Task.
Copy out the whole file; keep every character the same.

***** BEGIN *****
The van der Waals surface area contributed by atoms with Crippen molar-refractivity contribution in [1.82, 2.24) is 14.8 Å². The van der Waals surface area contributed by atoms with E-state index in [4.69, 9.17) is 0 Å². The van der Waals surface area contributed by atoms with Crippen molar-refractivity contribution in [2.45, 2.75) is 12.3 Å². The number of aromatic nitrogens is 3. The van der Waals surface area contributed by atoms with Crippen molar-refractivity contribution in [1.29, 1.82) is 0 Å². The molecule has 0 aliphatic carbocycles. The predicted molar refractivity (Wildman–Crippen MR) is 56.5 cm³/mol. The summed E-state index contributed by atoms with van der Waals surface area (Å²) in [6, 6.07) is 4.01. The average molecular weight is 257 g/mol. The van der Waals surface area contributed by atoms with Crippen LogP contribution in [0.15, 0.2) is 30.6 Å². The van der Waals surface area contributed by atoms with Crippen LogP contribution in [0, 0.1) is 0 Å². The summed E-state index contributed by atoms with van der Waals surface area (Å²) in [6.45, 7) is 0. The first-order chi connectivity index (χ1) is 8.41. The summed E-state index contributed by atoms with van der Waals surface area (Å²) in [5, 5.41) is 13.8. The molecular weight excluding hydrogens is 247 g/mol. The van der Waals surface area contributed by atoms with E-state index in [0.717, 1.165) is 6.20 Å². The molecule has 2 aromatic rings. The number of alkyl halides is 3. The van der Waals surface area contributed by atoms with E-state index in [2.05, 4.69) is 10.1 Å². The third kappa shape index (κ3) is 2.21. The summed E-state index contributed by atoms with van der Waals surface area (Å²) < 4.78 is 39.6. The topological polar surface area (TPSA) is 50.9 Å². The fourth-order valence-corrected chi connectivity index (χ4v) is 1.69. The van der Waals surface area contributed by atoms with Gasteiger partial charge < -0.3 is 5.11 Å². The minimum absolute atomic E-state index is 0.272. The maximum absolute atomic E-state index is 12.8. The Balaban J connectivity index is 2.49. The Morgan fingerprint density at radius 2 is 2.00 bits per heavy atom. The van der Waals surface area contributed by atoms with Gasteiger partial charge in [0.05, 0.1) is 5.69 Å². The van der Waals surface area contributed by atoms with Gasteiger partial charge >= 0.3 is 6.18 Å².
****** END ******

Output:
The van der Waals surface area contributed by atoms with Crippen molar-refractivity contribution in [1.82, 2.24) is 14.8 Å². The van der Waals surface area contributed by atoms with E-state index in [4.69, 9.17) is 0 Å². The van der Waals surface area contributed by atoms with Crippen molar-refractivity contribution in [2.45, 2.75) is 12.3 Å². The number of aromatic nitrogens is 3. The van der Waals surface area contributed by atoms with Crippen molar-refractivity contribution in [1.29, 1.82) is 0 Å². The molecule has 0 aliphatic carbocycles. The predicted molar refractivity (Wildman–Crippen MR) is 56.5 cm³/mol. The summed E-state index contributed by atoms with van der Waals surface area (Å²) in [6, 6.07) is 4.01. The average molecular weight is 257 g/mol. The van der Waals surface area contributed by atoms with Crippen LogP contribution in [0.15, 0.2) is 30.6 Å². The van der Waals surface area contributed by atoms with Crippen LogP contribution in [0, 0.1) is 0 Å². The summed E-state index contributed by atoms with van der Waals surface area (Å²) in [6.45, 7) is 0. The first-order chi connectivity index (χ1) is 8.41. The summed E-state index contributed by atoms with van der Waals surface area (Å²) in [5, 5.41) is 13.8. The molecular weight excluding hydrogens is 247 g/mol. The van der Waals surface area contributed by atoms with E-state index in [0.717, 1.165) is 6.20 Å². The molecule has 2 aromatic rings. The number of alkyl halides is 3. The van der Waals surface area contributed by atoms with E-state index in [2.05, 4.69) is 10.1 Å². The third kappa shape index (κ3) is 2.21. The summed E-state index contributed by atoms with van der Waals surface area (Å²) < 4.78 is 39.6. The topological polar surface area (TPSA) is 50.9 Å². The fourth-order valence-corrected chi connectivity index (χ4v) is 1.69. The van der Waals surface area contributed by atoms with Gasteiger partial charge < -0.3 is 5.11 Å². The minimum absolute atomic E-state index is 0.272. The maximum absolute atomic E-state index is 12.8. The Balaban J connectivity index is 2.49. The Morgan fingerprint density at radius 2 is 2.00 bits per heavy atom. The van der Waals surface area contributed by atoms with Gasteiger partial charge in [0.05, 0.1) is 5.69 Å². The van der Waals surface area contributed by atoms with Gasteiger partial charge >= 0.3 is 6.18 Å².